I hardly feel worthy to even label myself as one who struggles with a mental illness, not when I know there are so many others who struggle much deeper than I. Whose pain is much more debilitating than mine.
One of the things I find so frustrating about struggling with mental illness symptoms is the lack of control that comes with it. You never know when it’s going to hit you. It comes at you like a crashing wave that you have absolutely no control over. You can’t predict it. You can’t foresee it. You can’t wrangle it. Most often the wave comes crashing down, all-consuming, and you are left to figure out how to swim and thrash about in it, and somehow still come out with your head above water.
It hurts my heart so much to realize the people that get hurt the most by my struggle with mental illness symptoms are those closest to me. They get the best of me, and unfortunately the worst of me. This is typically the case whether we struggle with a mental illness or not.
I feel fortunate in that my anxiety and depression symptoms are actually a compass for me. When I start feeling anxious, and depressed it’s typically because something is going on with my thyroid again, and that sends me to my doctor to check my bloodwork, and most times it means I need an adjustment in my medication, or sometimes it means we need to add another medication. For many this isn’t the case, and though the up and down rollercoaster that I experience on a regular basis is not fun, I am thankful that at least there is some hope in knowing the cause. For many, this just isn’t so.
Mine manifests itself most often in feelings of inability to handle life, panic attacks, secluding myself, hopelessness, verbal attacks towards those I love, and each one of them is a desperate plea when I feel out of control to regain some sense of control.
What I find most ironic about what happens in these moments is that I so desperately want to be loved, and know that I am not alone…that someone will stand by me, and yet I push people away…I make it incredibly hard for people to want to love me, and yet I am fortunate enough that those closest to me still do…they choose me as wife, as mom, as friend. Maybe not in that moment, but I have grown a lot when I experience this that I fumble my way through it and verbalize what is actually happening to me for them. It’s hard to get the words out though.
My husband told me just the other day how incredibly hard it is to love through it, and honestly I am so glad he did. By forcing myself to get words out to describe what is happening even with tears streaming down my cheeks, and between hiccupy sobs…the more we communicate to one another the better we love each other through the hard. He deserves to know so he can at least try to understand even if he never understands what exactly it feels like, and him telling me how hard it is to come to me when I am pushing him away helps me to at least comprehend what he is feeling, and why he isn’t being supportive in the way I wish he would, because he honestly doesn’t know how.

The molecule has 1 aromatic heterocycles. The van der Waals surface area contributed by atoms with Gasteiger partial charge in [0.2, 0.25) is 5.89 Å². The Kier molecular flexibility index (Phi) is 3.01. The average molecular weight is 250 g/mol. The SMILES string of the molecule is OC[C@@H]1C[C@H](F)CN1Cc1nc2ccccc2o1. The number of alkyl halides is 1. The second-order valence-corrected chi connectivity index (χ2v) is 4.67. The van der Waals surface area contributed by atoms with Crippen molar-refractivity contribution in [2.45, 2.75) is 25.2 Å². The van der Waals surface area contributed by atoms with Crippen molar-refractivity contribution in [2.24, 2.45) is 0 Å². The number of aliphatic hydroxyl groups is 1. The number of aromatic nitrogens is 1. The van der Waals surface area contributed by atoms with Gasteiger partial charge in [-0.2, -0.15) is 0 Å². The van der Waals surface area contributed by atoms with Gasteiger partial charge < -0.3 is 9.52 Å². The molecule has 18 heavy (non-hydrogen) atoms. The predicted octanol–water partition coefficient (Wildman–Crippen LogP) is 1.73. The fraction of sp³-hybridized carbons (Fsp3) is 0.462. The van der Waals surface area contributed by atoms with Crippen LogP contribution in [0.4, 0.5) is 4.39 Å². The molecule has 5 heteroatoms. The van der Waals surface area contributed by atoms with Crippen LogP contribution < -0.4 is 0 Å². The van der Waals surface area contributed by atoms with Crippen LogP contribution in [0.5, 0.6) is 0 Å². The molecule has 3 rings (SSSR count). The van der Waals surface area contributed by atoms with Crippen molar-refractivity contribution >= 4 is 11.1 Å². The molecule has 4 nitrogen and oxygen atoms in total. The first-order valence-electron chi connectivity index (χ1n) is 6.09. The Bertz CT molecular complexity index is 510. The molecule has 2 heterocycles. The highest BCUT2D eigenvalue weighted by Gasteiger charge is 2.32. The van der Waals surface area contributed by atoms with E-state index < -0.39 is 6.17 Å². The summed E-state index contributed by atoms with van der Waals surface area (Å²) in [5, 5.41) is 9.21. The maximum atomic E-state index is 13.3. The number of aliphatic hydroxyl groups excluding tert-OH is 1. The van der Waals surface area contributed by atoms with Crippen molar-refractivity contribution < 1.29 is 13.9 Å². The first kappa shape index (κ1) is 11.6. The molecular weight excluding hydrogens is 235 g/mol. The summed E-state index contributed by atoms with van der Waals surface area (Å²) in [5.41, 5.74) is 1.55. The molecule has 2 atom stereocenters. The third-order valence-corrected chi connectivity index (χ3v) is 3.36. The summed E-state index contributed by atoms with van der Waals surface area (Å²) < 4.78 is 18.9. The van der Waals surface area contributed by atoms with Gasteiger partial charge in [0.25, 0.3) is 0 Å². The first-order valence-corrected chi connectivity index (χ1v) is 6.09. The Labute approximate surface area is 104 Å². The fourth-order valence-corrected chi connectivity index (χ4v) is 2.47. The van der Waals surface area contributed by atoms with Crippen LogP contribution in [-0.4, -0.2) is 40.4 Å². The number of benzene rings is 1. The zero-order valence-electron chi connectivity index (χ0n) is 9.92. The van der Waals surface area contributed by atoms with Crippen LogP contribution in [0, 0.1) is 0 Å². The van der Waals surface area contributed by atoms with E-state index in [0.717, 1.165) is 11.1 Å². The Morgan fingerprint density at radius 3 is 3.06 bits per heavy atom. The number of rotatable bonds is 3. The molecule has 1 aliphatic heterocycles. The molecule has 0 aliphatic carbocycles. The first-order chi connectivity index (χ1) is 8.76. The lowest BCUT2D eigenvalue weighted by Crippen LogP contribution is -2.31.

I’ve told him before “sometimes, I feel like it would be easier if I had a broken arm or something….when someone’s arm is broken, everyone can see that his or her arm is broken, and so they know he/she will be unable to use their arm in the right way, but no one can see a mental illness. It would be easier for people to be supportive, and understand if they could just see it.”
But you can’t….mental illnesses are uunpredictable, and they aren’t black and white. You can’t control it, and you definetly can’t logic your way through it.
There have been so many moments when I feel the wave coming, and anxiety consumes me, that I look into the mirror, and what I see is not even me. I am completely unrecognizable. It’s an out of body experience, that is so hard to even describe if you’ve never experienced it.
You try and pray your way out of it, but I gotta be honest….sometimes if there really is something biochemically off in your body, you really need help and intervention. Praying helps, but I am living proof that sometimes medication or supplements are needed to help with the problem.
So friends if you are reading this, and you too struggle with symptoms of a mental illness, please know this…you are not defined by your disease. Even though it often times feels like it, don’t believe that lie. You have value. You are enough. Your story is worth being told, and if you are in a state where no one seems to believe you, and no one seems to understand please know that I do, and I see you. YOU MATTER!
And for those of you who are concerned about me now after reading this, know that I am ok…I’ve talked to my doctor, and recently got labwork done revealing that I do indeed have a hormonal imbalance that I need to get corrected…again. I’m just writing this after being on an emotional roller coaster, and wondering why my body is broken, but I also know that I need more Jesus, and perhaps a little bit more of my medication 😉